Manic depression is also known as bipolar disorder. It means that someone has alternating manic and depressive episodes. Not just your mood but also your energy level is constantly swinging between these two extreme opposites.
During a manic episode you feel overloaded with energy and you are often hyperactive. A depressive episode feels like the opposite: you feel washed out, have zero energy and don’t feel like doing anything.
Between these two extreme moods, you might have a period of stability with little or no mood problems. Sometimes the mood episodes are years apart. Sometimes they follow each other so quickly that there hardly is a stable period between them. This is called ‘rapid cycling’.
Like psychosis, manic depression can vary hugely
Both the severity and duration of mood episodes are different for everybody. You could suffer only mild manic problems (also known as hypomania). But for others, they can be so serious that they are accompanied by signs of psychosis.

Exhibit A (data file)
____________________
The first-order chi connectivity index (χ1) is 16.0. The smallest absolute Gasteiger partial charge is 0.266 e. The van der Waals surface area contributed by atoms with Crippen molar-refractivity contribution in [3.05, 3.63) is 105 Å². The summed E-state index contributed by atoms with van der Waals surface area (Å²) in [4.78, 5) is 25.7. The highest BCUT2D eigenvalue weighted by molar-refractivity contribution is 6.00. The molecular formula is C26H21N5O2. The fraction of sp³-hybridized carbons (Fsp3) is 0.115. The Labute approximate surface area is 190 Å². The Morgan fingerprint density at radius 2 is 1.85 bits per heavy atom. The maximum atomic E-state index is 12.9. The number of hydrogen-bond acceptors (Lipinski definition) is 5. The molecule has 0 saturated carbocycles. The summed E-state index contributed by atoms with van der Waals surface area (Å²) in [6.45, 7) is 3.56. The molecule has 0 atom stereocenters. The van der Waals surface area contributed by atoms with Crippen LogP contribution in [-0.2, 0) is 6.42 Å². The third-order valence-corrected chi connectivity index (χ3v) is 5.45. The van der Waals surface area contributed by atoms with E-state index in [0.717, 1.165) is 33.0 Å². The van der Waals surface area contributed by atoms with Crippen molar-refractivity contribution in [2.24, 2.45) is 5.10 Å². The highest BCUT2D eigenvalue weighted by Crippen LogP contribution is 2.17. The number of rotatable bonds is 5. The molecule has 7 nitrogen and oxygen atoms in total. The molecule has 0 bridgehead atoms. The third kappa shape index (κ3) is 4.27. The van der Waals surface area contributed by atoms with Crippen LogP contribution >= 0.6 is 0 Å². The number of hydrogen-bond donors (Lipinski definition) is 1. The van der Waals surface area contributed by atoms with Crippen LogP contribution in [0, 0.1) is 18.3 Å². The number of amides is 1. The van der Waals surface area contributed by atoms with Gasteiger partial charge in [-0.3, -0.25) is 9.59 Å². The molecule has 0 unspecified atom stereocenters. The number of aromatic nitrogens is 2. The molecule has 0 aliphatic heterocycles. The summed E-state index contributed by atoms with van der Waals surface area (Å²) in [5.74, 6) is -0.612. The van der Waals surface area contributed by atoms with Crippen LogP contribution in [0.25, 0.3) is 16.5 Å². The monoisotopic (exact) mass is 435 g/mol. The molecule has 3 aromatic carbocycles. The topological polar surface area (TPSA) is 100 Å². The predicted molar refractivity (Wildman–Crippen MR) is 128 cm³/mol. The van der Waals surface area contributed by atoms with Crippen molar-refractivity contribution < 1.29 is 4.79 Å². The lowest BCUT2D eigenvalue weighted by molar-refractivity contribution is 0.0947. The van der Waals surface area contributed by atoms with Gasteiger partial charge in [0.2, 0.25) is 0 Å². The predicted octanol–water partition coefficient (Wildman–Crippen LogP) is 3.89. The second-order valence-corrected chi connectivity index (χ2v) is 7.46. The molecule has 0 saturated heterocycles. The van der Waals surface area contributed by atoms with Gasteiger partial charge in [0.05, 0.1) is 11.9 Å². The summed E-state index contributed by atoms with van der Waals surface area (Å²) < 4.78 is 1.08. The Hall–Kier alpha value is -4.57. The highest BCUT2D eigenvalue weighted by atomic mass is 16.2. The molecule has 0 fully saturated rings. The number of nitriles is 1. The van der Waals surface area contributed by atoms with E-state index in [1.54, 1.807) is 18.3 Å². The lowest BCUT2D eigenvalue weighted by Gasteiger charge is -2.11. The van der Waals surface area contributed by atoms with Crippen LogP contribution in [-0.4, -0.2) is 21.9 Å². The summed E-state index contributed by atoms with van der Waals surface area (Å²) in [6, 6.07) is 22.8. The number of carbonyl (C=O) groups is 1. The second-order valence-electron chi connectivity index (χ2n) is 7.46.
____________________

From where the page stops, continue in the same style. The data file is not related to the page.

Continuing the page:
Diagnosing ‘manic depression’ or bipolar disorder can be very difficult, because mood swings happen to everybody. That makes it difficult to decide whether a change in mood is only natural, or a sign of a mental condition.
Watch the animation “What is manic depression?”
The bipolar spectrum
People often speak of ‘the bipolar spectrum’ to indicate that mood swings are a matter of degree. There is no clear line between what is ‘normal’ and ‘abnormal’. Mood, like psychosis and intelligence, is a spectrum. Every person fits somewhere along a range between two extremes. Someone’s exact place on that spectrum is different from person to person. It can even vary over the course of an individual´s life, under the influence of certain personal factors and environmental influences.
Prof. dr. Ralph Kupka is professor of Bipolar Disorders at Amsterdam University Medical Center, and clinical psychiatrist at two large mental health centers: GGZinGeest in Amsterdam, and Altrecht in Utrecht. He is chair of the Dutch Foundation for Bipolar Disorders (KenBiS) and Vice-President of Education of the International Society for Bipolar Disorders (ISBD).
Ralph has been active in national and international research consortia of bipolar disorders since 1995, and chief editor of the first Dutch handbook about this illness. He has chaired guideline committees and is board member of AKWA, the quality institute for mental health in the Netherlands.
Want to know more about bipolar disorder?
- Mind.org.uk: The British self-help and support website Mind.org has lots of info and advice on mania and hypomania.
- Nami.org – The American National Alliance on Mental Illness about bipolar disorder.
Read more about Bipolar disorder: